<p>The moon, stars, and flowers all came together at this natural celebration.</p>
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Minnesota has more than 10,000 lakes, so the odds that Britt Daugherty and Courtney Clemons would end up on the same one were, on the face of it, quite small. But on a July evening in 2012, Britt came home to find a tanned Aussie in yellow board shorts tying up a boat on her neighbor's dock. Britt immediately sensed a connection. "Something about him just felt really honest and familiar," she says. With a job in the agricultural industry, the Bunbury, Australia, native was traveling the United States for the summer, while Britt had come home from Boston on a break from her job at a nonprofit. He thought Britt was beautiful and fun, but out of his league. "I didn't know if I could run up there with the best of them," he laughs. Nonetheless, that night they went to a bar on the lake and bonded over a shared love of the outdoors. On the boat ride home, he kissed her under the stars.
They spent the next few weeks getting to know each other and then—realizing they were falling madly in love—moved into a cabin together for the rest of the summer. Over the next three years, their careers took them around the country, to Boston, Minneapolis (where Courtney proposed, on a lazy Sunday morning in March 2014), Washington State, and Kansas City, Kansas. It felt natural to return to Britt’s parents' house in Minnetonka, a suburb of Minneapolis, for the big day. Britt, a creative consultant, focused on the design—envisioning an elegant, intimate wedding with a bohemian air.
The night before their September 19, 2015, vows, all 80 guests—30 of them from Australia—met at a Scandinavian restaurant called the Bachelor Farmer, a nod to the bride's heritage (and, jokes Britt, "Courtney used to be a bachelor and a farmer"). The next evening, the two exchanged self-penned vows before a Zen Buddhist priest. After poolside cocktails, everyone headed to a tent on the lawn and dined on grass-fed beef tenderloin and tamales made from local corn. Later, the newlyweds danced to Old Crow Medicine Show's "Wagon Wheel," encircled by friends and family. "The love was palpable," Britt says. Afterward, they knew just where to go to relax: back to the nearby lake that had brought them together.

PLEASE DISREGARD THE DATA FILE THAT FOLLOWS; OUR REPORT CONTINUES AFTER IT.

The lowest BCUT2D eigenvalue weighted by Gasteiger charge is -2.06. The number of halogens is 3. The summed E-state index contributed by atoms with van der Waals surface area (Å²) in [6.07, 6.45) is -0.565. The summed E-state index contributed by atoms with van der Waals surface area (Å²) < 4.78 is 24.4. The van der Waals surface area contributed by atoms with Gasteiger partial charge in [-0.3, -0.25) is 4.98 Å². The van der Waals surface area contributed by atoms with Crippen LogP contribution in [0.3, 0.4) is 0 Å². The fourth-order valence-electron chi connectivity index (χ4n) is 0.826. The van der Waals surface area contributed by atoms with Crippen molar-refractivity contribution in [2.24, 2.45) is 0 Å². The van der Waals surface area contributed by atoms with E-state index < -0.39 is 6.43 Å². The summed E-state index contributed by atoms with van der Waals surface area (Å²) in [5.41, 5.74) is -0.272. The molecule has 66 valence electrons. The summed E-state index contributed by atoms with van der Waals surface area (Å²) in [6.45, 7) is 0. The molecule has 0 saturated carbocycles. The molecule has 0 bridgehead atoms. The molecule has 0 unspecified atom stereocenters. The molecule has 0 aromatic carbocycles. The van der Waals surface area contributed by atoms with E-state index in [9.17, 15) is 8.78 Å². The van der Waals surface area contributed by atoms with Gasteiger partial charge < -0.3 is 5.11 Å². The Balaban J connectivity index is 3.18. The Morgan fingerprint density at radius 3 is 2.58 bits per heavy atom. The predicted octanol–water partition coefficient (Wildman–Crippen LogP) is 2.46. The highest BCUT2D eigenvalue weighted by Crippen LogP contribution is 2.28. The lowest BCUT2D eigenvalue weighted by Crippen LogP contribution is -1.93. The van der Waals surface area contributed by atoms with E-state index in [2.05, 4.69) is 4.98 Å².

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Being that the wedding would be destination for most guests and a good amount of them would be traveling internationally, Britt and Courtney wanted something fun to get everyone excited about making the trip, while also giving them a feel for the celebrations that were to happen over the long weekend.
As children of the '80s, they landed on the viewfinder idea and thought it would be wonderfully nostalgic. On a visit home to Minneapolis, the couple went around with Britt's little brother and a 3-D camera to some favorite, iconic spots such as the Walker Art Center, the sculpture garden, the "yellow room" at the Guthrie theater, the Mill City Museum, the Mississippi river, and Hennepin Ave bridge with the Grain belt beer sign. Each photo has a phrase over it so when guests clicked though, it detailed that the couple was getting hitched and the general details of the event.
The viewfinders and slides were produced by Studio 3D and then packaged with a custom Kraft sticker by Jenna of Mon Voir, who also made a copper and charcoal letterpressed cotton card with a wild floral motif and a small letter letting guests know about the upcoming wedding, how honored the couple would be if they could attend, and their wedding website with further information.
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Britt's richly colored bouquet (made by Munster Rose) held white mink protea—native to Courtney's home country of Australia—and locally grown dahlias. It was a perfect accent to her Monique Lhuillier gown, which featured embroidered tulle sleeves and multiple types of lace adorned with subtle ivory beading.